1. Starting with a problem
a. What is a problem someone (or some entity) has?
Rarely do you enter a product design project without there being some trigger (an inability to complete a specific task, a lack of conversion, customer complaints, unhealthy metrics, etc). This should include a bit about who has this problem, and when the problem arises (what is the context?)… but if nothing else, it should be a single sentence of the problem someone (or some business) has. If you need more then a sentence to communicate this, you’re doin’ it wrong.
If you’re working on an Product Design portfolio website, make this part impossible to miss for each project. Like, the first thing someone reads with annoyingly big font. Do it. Please?
b. Why does solving this problem matter?
Ultimately, what are the implications of change? And for who? Put another way, ‘by solving this problem, the result will be X, which will allow for or provide Y’. Is that change sufficient to invest the necessary time in solving the problem? If not, then stop and reevaluate.
c. What does success look like? (Goals!)
This can often be broken into two buckets. Qualitative impacts, and quantitative impacts. Quantitative should be data driven, and tangible. ‘Reduce setup time to under 2 minutes for 90% of our users.’ ‘Increase signup conversion of those who come to our webpage from 4% to 6%.’
An example of a qualitative impact would be, ‘a simpler experience’. These goals are your north star as you move through the project, and if you’re communicating a design project, state these early and often.
2. Looking at the problem
a. What were key insights you learned by looking more deeply into the problem?
These are often the basis for how you start to think about the needs to potential solutions. It could be simple statements for customers that you commonly hear, metrics you uncovered that showed patterns of usage, or a deeper understanding of the mental model of why there is complexity is the current experience.
b. What were the reasons you uncovered as to why the problem exists?
Often the problem you’re trying to solve is a function of smaller problems that additively, led to the problem — i.e. if you are experiencing digestion problems, this may not be solely due to your diet, it could be related to your organs… (weird example, but you get it). Each of these sub-problems require different investigation and have different weights to the side-effects of the problem. Understand these and communicate them clearly. Categorizing and weighing is your friend — A: 60% of the problem, B: 30% of the problem, C: 10% of the problem.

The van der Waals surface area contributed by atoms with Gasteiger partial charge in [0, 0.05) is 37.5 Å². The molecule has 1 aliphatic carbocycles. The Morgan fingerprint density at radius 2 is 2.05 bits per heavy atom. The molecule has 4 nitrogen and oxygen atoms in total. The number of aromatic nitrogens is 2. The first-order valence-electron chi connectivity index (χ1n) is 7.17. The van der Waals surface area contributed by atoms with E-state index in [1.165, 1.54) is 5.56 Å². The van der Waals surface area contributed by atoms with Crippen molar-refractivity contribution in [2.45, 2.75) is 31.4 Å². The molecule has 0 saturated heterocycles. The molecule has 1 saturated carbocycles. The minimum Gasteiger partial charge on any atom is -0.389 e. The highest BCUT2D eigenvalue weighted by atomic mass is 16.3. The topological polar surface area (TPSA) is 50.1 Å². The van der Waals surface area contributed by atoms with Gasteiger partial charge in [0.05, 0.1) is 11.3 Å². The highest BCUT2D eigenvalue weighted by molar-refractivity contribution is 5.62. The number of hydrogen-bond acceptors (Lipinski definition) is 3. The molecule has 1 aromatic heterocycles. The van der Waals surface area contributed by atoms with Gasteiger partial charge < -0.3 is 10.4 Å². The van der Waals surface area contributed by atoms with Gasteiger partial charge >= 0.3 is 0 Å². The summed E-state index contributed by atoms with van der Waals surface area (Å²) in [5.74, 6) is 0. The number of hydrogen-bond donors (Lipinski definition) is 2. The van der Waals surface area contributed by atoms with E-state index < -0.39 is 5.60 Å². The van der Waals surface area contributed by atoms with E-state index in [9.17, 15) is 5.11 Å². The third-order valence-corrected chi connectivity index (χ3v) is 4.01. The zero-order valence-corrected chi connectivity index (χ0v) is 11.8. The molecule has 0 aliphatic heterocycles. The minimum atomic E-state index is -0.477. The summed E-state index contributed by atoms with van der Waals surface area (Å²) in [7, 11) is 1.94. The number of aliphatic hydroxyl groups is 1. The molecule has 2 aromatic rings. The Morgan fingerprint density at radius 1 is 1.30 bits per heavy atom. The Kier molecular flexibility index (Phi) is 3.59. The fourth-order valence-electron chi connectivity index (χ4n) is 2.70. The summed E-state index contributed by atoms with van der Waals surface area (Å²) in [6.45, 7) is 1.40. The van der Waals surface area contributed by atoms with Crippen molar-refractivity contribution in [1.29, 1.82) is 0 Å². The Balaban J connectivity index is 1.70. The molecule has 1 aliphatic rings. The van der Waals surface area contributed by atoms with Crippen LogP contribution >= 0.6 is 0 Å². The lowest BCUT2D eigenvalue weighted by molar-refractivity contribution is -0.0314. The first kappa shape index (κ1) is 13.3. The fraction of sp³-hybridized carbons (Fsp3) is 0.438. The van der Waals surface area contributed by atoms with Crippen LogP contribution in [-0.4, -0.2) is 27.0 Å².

c. What does the user/entity need for their problem to be solved?
This is arguably one of the most important steps in any process. Before moving onto a final solution, it’s imperative you’ve communicated in as simple terms as possible what the user needs for this problem to be solved. This should be based on everything you’ve uncovered and mentioned in the goals/discovery stage.
d. Given those needs, what possible solutions did you come up with that might help solve the problem?
This is essentially the ideating stage (guessing + checking). There are an infinite amount of ways to both frame problems, and also come up with possible solutions. What did you choose and why?
3. The solution to a problem
a. Of the possible solutions, what solution did you chose?
The unveiling! Show what you landed on… Ohhh. Ahhhh.
b. Why did you choose that solution, given the users problem (context + needs), and the constraints?
The solution without some additional explanation won’t get you very far… Here’s where you say why you went with the final solution. A mentor once gave me a great tip when communicating/speaking to design projects I was presenting during interviews — ‘Be able to look at your final design and for each element on the page, be able to say I choose to do this because ________.’ The blank there can be a need, a piece of information you learned through feedback, or even a constraint you had during the project (the cost to build it was lower then another solution).
c. What was the result of that solution? — did you succeed?
Look back at what your goals and the measurement of success for the project (1c, above). How’d ya do? Good? Bad? Either or, speak to this. Want to go one step further? Tell the audience what you would do differently next time.